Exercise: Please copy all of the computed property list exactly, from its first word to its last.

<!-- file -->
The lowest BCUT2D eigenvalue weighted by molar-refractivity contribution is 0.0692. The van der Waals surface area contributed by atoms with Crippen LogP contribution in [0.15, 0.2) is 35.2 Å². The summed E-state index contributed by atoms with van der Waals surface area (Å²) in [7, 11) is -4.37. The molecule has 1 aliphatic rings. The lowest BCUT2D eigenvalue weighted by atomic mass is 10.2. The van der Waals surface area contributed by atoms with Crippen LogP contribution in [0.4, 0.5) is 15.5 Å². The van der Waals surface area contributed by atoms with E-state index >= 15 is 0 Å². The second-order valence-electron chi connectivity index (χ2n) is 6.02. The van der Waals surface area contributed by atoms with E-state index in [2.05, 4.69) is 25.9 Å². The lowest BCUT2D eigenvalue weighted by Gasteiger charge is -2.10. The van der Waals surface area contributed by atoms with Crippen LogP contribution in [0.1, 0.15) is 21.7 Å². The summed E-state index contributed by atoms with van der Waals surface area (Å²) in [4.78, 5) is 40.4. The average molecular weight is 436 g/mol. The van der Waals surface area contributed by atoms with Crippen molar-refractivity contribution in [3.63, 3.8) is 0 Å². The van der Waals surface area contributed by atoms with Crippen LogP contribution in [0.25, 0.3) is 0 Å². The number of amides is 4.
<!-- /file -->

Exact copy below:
The lowest BCUT2D eigenvalue weighted by molar-refractivity contribution is 0.0692. The van der Waals surface area contributed by atoms with Crippen LogP contribution in [0.15, 0.2) is 35.2 Å². The summed E-state index contributed by atoms with van der Waals surface area (Å²) in [7, 11) is -4.37. The molecule has 1 aliphatic rings. The lowest BCUT2D eigenvalue weighted by atomic mass is 10.2. The van der Waals surface area contributed by atoms with Crippen LogP contribution in [0.4, 0.5) is 15.5 Å². The van der Waals surface area contributed by atoms with E-state index >= 15 is 0 Å². The second-order valence-electron chi connectivity index (χ2n) is 6.02. The van der Waals surface area contributed by atoms with E-state index in [2.05, 4.69) is 25.9 Å². The lowest BCUT2D eigenvalue weighted by Gasteiger charge is -2.10. The van der Waals surface area contributed by atoms with Crippen LogP contribution in [0.1, 0.15) is 21.7 Å². The summed E-state index contributed by atoms with van der Waals surface area (Å²) in [4.78, 5) is 40.4. The average molecular weight is 436 g/mol. The van der Waals surface area contributed by atoms with Crippen molar-refractivity contribution in [3.63, 3.8) is 0 Å². The van der Waals surface area contributed by atoms with Crippen LogP contribution in [0.25, 0.3) is 0 Å². The number of amides is 4.